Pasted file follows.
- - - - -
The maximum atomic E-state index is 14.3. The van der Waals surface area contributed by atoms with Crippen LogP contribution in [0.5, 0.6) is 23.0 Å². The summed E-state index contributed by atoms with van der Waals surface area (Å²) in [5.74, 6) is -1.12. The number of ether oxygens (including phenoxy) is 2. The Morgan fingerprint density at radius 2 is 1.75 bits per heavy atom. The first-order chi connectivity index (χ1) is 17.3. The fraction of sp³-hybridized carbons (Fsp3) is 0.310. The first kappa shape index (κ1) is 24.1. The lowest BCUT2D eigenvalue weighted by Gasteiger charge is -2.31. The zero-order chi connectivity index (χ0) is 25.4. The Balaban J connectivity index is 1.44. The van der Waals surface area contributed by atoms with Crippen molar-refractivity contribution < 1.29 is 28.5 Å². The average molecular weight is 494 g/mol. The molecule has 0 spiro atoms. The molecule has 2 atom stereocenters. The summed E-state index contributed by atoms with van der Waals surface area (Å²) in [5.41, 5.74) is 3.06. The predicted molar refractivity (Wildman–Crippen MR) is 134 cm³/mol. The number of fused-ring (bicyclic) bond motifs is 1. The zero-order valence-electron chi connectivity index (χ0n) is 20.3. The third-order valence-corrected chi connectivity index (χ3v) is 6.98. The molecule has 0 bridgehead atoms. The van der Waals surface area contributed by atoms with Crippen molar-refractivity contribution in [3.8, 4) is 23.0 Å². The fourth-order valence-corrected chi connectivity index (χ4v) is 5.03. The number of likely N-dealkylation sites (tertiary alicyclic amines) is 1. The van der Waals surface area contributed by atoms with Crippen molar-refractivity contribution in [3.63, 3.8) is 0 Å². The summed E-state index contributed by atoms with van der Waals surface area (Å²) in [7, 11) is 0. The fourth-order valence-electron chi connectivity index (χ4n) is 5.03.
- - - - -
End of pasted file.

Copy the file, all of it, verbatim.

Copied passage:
The maximum atomic E-state index is 14.3. The van der Waals surface area contributed by atoms with Crippen LogP contribution in [0.5, 0.6) is 23.0 Å². The summed E-state index contributed by atoms with van der Waals surface area (Å²) in [5.74, 6) is -1.12. The number of ether oxygens (including phenoxy) is 2. The Morgan fingerprint density at radius 2 is 1.75 bits per heavy atom. The first-order chi connectivity index (χ1) is 17.3. The fraction of sp³-hybridized carbons (Fsp3) is 0.310. The first kappa shape index (κ1) is 24.1. The lowest BCUT2D eigenvalue weighted by Gasteiger charge is -2.31. The zero-order chi connectivity index (χ0) is 25.4. The Balaban J connectivity index is 1.44. The van der Waals surface area contributed by atoms with Crippen molar-refractivity contribution < 1.29 is 28.5 Å². The average molecular weight is 494 g/mol. The molecule has 0 spiro atoms. The molecule has 2 atom stereocenters. The summed E-state index contributed by atoms with van der Waals surface area (Å²) in [5.41, 5.74) is 3.06. The predicted molar refractivity (Wildman–Crippen MR) is 134 cm³/mol. The number of fused-ring (bicyclic) bond motifs is 1. The zero-order valence-electron chi connectivity index (χ0n) is 20.3. The third-order valence-corrected chi connectivity index (χ3v) is 6.98. The molecule has 0 bridgehead atoms. The van der Waals surface area contributed by atoms with Crippen molar-refractivity contribution in [3.8, 4) is 23.0 Å². The fourth-order valence-corrected chi connectivity index (χ4v) is 5.03. The number of likely N-dealkylation sites (tertiary alicyclic amines) is 1. The van der Waals surface area contributed by atoms with Crippen molar-refractivity contribution in [3.63, 3.8) is 0 Å². The summed E-state index contributed by atoms with van der Waals surface area (Å²) in [7, 11) is 0. The fourth-order valence-electron chi connectivity index (χ4n) is 5.03.